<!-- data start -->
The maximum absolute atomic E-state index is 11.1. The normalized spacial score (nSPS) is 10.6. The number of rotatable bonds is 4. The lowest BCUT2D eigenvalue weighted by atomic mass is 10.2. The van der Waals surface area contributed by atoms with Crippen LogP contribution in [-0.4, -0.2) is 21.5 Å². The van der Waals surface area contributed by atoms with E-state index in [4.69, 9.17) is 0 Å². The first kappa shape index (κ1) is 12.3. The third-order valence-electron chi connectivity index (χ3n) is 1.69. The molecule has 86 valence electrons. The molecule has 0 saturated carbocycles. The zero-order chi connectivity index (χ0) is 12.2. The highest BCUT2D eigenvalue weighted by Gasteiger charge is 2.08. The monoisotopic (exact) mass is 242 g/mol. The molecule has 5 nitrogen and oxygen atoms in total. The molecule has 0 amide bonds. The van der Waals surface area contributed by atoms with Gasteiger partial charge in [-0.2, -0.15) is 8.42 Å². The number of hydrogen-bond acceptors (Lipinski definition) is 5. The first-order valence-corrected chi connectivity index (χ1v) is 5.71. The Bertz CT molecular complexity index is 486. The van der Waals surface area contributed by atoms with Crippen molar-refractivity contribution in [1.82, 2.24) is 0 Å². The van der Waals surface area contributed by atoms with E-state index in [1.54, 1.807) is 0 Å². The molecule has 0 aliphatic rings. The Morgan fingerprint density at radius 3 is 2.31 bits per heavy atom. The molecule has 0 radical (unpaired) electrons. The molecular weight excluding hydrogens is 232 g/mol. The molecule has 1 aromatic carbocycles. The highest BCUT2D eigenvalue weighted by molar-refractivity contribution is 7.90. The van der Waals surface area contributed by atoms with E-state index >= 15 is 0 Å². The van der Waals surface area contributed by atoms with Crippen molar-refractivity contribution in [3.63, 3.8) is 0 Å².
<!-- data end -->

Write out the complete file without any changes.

The maximum absolute atomic E-state index is 11.1. The normalized spacial score (nSPS) is 10.6. The number of rotatable bonds is 4. The lowest BCUT2D eigenvalue weighted by atomic mass is 10.2. The van der Waals surface area contributed by atoms with Crippen LogP contribution in [-0.4, -0.2) is 21.5 Å². The van der Waals surface area contributed by atoms with E-state index in [4.69, 9.17) is 0 Å². The first kappa shape index (κ1) is 12.3. The third-order valence-electron chi connectivity index (χ3n) is 1.69. The molecule has 86 valence electrons. The molecule has 0 saturated carbocycles. The zero-order chi connectivity index (χ0) is 12.2. The highest BCUT2D eigenvalue weighted by Gasteiger charge is 2.08. The monoisotopic (exact) mass is 242 g/mol. The molecule has 5 nitrogen and oxygen atoms in total. The molecule has 0 amide bonds. The van der Waals surface area contributed by atoms with Gasteiger partial charge in [-0.2, -0.15) is 8.42 Å². The number of hydrogen-bond acceptors (Lipinski definition) is 5. The first-order valence-corrected chi connectivity index (χ1v) is 5.71. The Bertz CT molecular complexity index is 486. The van der Waals surface area contributed by atoms with Crippen molar-refractivity contribution in [1.82, 2.24) is 0 Å². The van der Waals surface area contributed by atoms with E-state index in [1.54, 1.807) is 0 Å². The molecule has 0 aliphatic rings. The Morgan fingerprint density at radius 3 is 2.31 bits per heavy atom. The molecule has 0 radical (unpaired) electrons. The molecular weight excluding hydrogens is 232 g/mol. The molecule has 1 aromatic carbocycles. The highest BCUT2D eigenvalue weighted by molar-refractivity contribution is 7.90. The van der Waals surface area contributed by atoms with E-state index >= 15 is 0 Å². The van der Waals surface area contributed by atoms with Crippen molar-refractivity contribution in [3.63, 3.8) is 0 Å².